Just across the tracks, the exemplary careers of pioneer Crozet merchants Clifton and Curtis Haden drew to a close in 1937 when local builder William F. Starke performed major renovations to the Haden store on behalf of Curtis’s son William “Bill” Haden. Haden’s Crozet Theatre was modern in every way, and quickly established itself as the premiere entertainment venue in western Albemarle County.

Bill and Frances “Lady Hall” Haden established Crozet Theatre in 1937, created by way of extensive renovations to the former Haden Brothers mercantile. Owned through the ensuing years primarily by the families of Henry Smith and Ed Daughtry, the theater closed in 1961. Its building was razed in 1980, during redevelopment of the adjacent cold storage facility. Courtesy of the W.F. Carter family.

During its first 16 years of operation, the theater employed numerous Crozet High School seniors for ticket sales and concessions, and as ushers and projectionists. A devastating fire in October 1948 nearly spelled the end for the popular establishment, but extensive repairs coupled with upgraded renovations led to some of its most successful years. In addition to the Hollywood stars advertised on its marquee, it played host also to live performances by barnstorming country music personalities, beauty pageants, and even a stage show by one elderly character claiming to be the western outlaw Jesse James.

The late Adam Clark Wyant reminisced about the days of his youth in 1930s White Hall when he was allowed to visit the Camp Albemarle Civilian Conservation Corps facility on Sugar Hollow Road. His favorite hours spent there came on balmy summer evenings when motion pictures were projected on the outside of the camp’s recreation building. Since his father, A.K. Wyant Jr., leased the property to the government, he was welcomed into the secure oversight of that group of young men, each of whom was far, far from home, and thankful to relax with a movie after a full day of physical activity.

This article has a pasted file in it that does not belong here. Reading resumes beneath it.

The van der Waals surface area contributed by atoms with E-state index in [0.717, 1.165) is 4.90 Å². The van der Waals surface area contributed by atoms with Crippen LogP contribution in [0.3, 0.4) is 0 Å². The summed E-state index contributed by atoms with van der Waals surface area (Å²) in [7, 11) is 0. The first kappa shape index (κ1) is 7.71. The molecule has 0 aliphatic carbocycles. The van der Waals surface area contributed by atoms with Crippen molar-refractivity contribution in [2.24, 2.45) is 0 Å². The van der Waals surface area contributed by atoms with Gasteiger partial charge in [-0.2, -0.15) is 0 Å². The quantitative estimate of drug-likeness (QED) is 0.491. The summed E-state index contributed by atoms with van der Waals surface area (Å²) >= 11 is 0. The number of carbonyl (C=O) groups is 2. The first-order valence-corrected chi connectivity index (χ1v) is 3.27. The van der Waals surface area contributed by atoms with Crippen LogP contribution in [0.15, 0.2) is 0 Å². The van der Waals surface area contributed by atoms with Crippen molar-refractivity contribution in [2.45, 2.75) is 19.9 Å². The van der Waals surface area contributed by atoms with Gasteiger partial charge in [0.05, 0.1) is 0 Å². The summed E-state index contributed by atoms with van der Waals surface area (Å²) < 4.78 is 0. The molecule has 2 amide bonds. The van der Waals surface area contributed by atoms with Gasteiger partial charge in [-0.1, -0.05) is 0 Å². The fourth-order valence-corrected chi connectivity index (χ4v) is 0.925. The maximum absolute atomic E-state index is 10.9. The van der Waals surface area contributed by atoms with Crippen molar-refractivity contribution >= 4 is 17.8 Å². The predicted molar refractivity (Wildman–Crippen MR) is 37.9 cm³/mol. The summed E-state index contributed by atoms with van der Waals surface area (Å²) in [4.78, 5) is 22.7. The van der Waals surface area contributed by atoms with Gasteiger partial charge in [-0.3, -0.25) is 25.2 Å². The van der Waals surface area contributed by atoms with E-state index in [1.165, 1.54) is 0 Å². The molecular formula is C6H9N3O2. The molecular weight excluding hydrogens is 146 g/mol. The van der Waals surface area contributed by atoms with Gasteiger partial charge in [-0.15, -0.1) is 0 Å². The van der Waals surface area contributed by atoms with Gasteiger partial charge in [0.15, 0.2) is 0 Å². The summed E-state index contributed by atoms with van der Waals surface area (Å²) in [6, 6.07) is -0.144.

Summertime 1951 was the right time, and Crozet the right place, for Charlottesville business partners Robert Hurt and Marvin Bobb to make their entry into the wave of popular outdoor movie drive-ins that were sweeping the nation. Hurt called on John W. Clayton & Son of Mechums River to prepare a drive-in theater site on a portion of an experimental orchard he had on the western outskirts of the village.

Charlottesville business copartners Robert Hurt and Marvin Bobb opened Crozet Drive-In Theater in 1951. Carved out of an apple orchard off of Jarmans Gap Road, with a capacity of 300 cars, its screen glowed in that corner of the summer night sky until 1962. Courtesy of Phil James Historical Images.